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FCA seeks to clarify approach to regular premium PPI complaints

Consumers with payment protection insurance (PPI) policies may be entitled to compensation if they have not been told that their ongoing premium payments include an element of commission, under new Financial Conduct Authority (FCA) proposals.10 Jul 2018

The FCA has published for consultation new guidance (26-page / 515KB PDF) clarifying its position on complaints involving regular premium PPI. The new guidance, if it comes into effect, would require firms to assess whether or not repeated commission payments were disclosed to the customer on an ongoing basis, and not merely at the point of sale; and whether customers should be compensated for this.

The existing rules around sales of regular premium PPI was developed in response to the Supreme Court's decision of November 2014 in the Plevin case, on the relationship between PPI premiums and commission payments. That case considered whether failure to disclose a large commission payment at point of sale made the transaction unfair under the 1974 Consumer Credit Act (CCA).

The FCA said that some firms had been rejecting complaints involving undisclosed commission for restricted credit PPI sold before 6 April 2007 as being "outside the jurisdiction" of the complaint-handling rules. However, it is the FCA's view that the payment by the customer of commission on subsequent premium payments may amount to a "thing done (or not done) by, or on behalf of, the creditor (either before or after the making of the agreement)" which may make the relationship unfair under the CCA.

The consultation closes on 4 September 2018, and the FCA will make a decision on how to proceed and whether to finalise new rules after this date. Should it choose to adopt the new guidance, consumers whose claims had been rejected under the existing rules would be able to re-submit their complaints for reassessment ahead of the 29 August 2019 PPI complaint deadline. The FCA said, however, that "only a small proportion of PPI complaints" would be affected by the rule change.

The FCA said that firms should not reject any complaints relating to repeated commission payments on regular premium PPI policies until it had come to a final decision on its proposed new guidance. They should explain the delay to consumers making this type of complaint. Firms may, however, uphold and make redress offers on complaints that would fall under the new guidance, the FCA said.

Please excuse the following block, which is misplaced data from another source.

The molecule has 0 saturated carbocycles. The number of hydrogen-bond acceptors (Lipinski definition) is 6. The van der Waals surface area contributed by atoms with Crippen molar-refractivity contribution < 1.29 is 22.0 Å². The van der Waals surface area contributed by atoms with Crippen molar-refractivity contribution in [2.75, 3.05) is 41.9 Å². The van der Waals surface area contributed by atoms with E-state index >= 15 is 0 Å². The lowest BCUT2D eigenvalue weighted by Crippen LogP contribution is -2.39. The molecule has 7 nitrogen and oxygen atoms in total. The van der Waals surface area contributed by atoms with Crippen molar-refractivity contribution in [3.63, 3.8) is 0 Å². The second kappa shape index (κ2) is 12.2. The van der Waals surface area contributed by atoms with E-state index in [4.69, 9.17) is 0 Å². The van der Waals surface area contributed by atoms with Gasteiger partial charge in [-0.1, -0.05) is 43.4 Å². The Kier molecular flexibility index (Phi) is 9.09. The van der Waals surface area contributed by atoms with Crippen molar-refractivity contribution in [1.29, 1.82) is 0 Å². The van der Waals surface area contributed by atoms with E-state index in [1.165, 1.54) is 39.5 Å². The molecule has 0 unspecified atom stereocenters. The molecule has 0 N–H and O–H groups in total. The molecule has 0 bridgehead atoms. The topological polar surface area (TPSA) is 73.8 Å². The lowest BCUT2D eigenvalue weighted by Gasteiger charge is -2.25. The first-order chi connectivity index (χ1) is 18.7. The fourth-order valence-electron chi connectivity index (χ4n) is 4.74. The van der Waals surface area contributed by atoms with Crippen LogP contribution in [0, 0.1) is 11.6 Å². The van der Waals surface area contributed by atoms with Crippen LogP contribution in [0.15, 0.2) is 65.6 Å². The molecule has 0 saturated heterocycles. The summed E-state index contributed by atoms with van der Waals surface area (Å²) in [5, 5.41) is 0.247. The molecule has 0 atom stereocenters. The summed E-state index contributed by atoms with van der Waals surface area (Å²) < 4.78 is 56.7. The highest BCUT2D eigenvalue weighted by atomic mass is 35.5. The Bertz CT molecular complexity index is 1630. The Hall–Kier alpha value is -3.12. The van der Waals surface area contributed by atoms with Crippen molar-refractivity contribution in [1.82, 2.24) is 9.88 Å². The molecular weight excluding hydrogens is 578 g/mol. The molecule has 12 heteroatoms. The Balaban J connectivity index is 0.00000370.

"The consultation provides guidance on how to ensure fair and consistent outcomes for regular premium PPI complaints," said Jonathan Davidson, FCA executive director of supervision. "It supports our aim of bringing the PPI issue to an orderly conclusion in a way that secures appropriate protection for consumers and enhances the integrity of the UK financial system."

"It is good that the FCA is thinking about clarifying the dispute resolution rules (DISP) for Plevin related complaints," said regulatory financial services contentious expert Jonathan Cavill of Pinsent Masons, the law firm behind "Firms have been left in the dark with this knotty area of the Handbook and in particular the application of the DISP rules in circumstances around repeated commission payments."

"With the long stop date fast approaching, the FCA is working hard to ensure that customers with legitimate complaints have chances to be compensated. Firms will need to ensure that their systems and controls are sufficient to handle ongoing rule changes and any increased complaints and compensation which may flow from the proposed changes," he said. 

PPI was intended to cover repayments due on loans or credit cards for people who could not afford them due to an accident, unemployment, sickness or death. However, these products were widely mis-sold to customers who in some cases were not told that a policy was optional, or that the policy they were sold did not cover their circumstances. Over £27.4 billion has been paid out to consumers since the FCA first introduced rules for complaining about PPI in 2011.

FCA guidance of March 2017 allows consumers to complain about undisclosed commission on PPI policies that were not necessarily mis-sold. The rule change follows the Supreme Court's decision of November 2014 that lender Paragon Personal Finance's failure to disclose a large commission payment on a single premium PPI policy at the point of sale made the relationship between Paragon and its customer, Susan Plevin, unfair as defined by the CCA. The FCA rules state that a provider which earned commission of 50% or more on a PPI policy sale and did not disclose this to the customer must repay any commission over this level.

Last week, a county court in Manchester ruled that a couple who had purchased a PPI policy from Paragon Personal Finance were entitled to repayment of the full 76% commission they had paid on the policy, plus accrued interest, and not merely the amount exceeding the FCA's 50% commission 'tipping point'. Paragon has indicated that it could appeal the decision, which is not binding on any other courts, on the grounds that it is "at odds with other cases heard recently", according to press reports (registration required).

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